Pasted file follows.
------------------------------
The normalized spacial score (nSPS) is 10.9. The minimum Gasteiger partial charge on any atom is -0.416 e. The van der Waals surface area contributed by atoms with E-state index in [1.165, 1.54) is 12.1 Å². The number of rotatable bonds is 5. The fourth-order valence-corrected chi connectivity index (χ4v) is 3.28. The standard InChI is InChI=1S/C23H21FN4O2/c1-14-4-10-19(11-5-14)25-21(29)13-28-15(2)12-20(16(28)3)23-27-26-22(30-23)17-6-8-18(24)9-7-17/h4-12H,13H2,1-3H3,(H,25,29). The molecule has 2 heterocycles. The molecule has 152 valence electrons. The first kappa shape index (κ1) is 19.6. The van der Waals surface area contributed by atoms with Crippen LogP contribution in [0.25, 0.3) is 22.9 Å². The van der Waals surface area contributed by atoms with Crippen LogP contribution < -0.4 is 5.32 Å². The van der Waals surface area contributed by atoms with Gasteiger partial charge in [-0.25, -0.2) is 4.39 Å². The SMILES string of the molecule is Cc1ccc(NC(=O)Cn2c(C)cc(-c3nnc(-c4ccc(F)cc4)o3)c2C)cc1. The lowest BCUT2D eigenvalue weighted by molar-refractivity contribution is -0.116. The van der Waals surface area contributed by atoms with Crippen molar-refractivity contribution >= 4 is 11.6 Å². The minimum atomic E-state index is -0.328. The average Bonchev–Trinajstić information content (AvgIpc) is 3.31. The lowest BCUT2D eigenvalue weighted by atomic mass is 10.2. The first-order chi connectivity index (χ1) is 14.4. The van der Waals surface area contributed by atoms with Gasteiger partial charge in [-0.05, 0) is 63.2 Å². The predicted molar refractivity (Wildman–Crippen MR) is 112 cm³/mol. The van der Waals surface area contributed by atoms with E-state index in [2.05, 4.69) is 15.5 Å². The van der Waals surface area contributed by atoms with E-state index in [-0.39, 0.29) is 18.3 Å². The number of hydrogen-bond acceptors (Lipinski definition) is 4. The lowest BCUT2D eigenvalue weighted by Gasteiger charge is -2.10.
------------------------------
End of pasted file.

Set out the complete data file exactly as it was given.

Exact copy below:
The normalized spacial score (nSPS) is 10.9. The minimum Gasteiger partial charge on any atom is -0.416 e. The van der Waals surface area contributed by atoms with E-state index in [1.165, 1.54) is 12.1 Å². The number of rotatable bonds is 5. The fourth-order valence-corrected chi connectivity index (χ4v) is 3.28. The standard InChI is InChI=1S/C23H21FN4O2/c1-14-4-10-19(11-5-14)25-21(29)13-28-15(2)12-20(16(28)3)23-27-26-22(30-23)17-6-8-18(24)9-7-17/h4-12H,13H2,1-3H3,(H,25,29). The molecule has 2 heterocycles. The molecule has 152 valence electrons. The first kappa shape index (κ1) is 19.6. The van der Waals surface area contributed by atoms with Crippen LogP contribution in [0.25, 0.3) is 22.9 Å². The van der Waals surface area contributed by atoms with Crippen LogP contribution < -0.4 is 5.32 Å². The van der Waals surface area contributed by atoms with Gasteiger partial charge in [-0.25, -0.2) is 4.39 Å². The SMILES string of the molecule is Cc1ccc(NC(=O)Cn2c(C)cc(-c3nnc(-c4ccc(F)cc4)o3)c2C)cc1. The lowest BCUT2D eigenvalue weighted by molar-refractivity contribution is -0.116. The van der Waals surface area contributed by atoms with Crippen molar-refractivity contribution >= 4 is 11.6 Å². The minimum atomic E-state index is -0.328. The average Bonchev–Trinajstić information content (AvgIpc) is 3.31. The lowest BCUT2D eigenvalue weighted by atomic mass is 10.2. The first-order chi connectivity index (χ1) is 14.4. The van der Waals surface area contributed by atoms with Gasteiger partial charge in [-0.05, 0) is 63.2 Å². The predicted molar refractivity (Wildman–Crippen MR) is 112 cm³/mol. The van der Waals surface area contributed by atoms with E-state index in [2.05, 4.69) is 15.5 Å². The van der Waals surface area contributed by atoms with E-state index in [-0.39, 0.29) is 18.3 Å². The number of hydrogen-bond acceptors (Lipinski definition) is 4. The lowest BCUT2D eigenvalue weighted by Gasteiger charge is -2.10.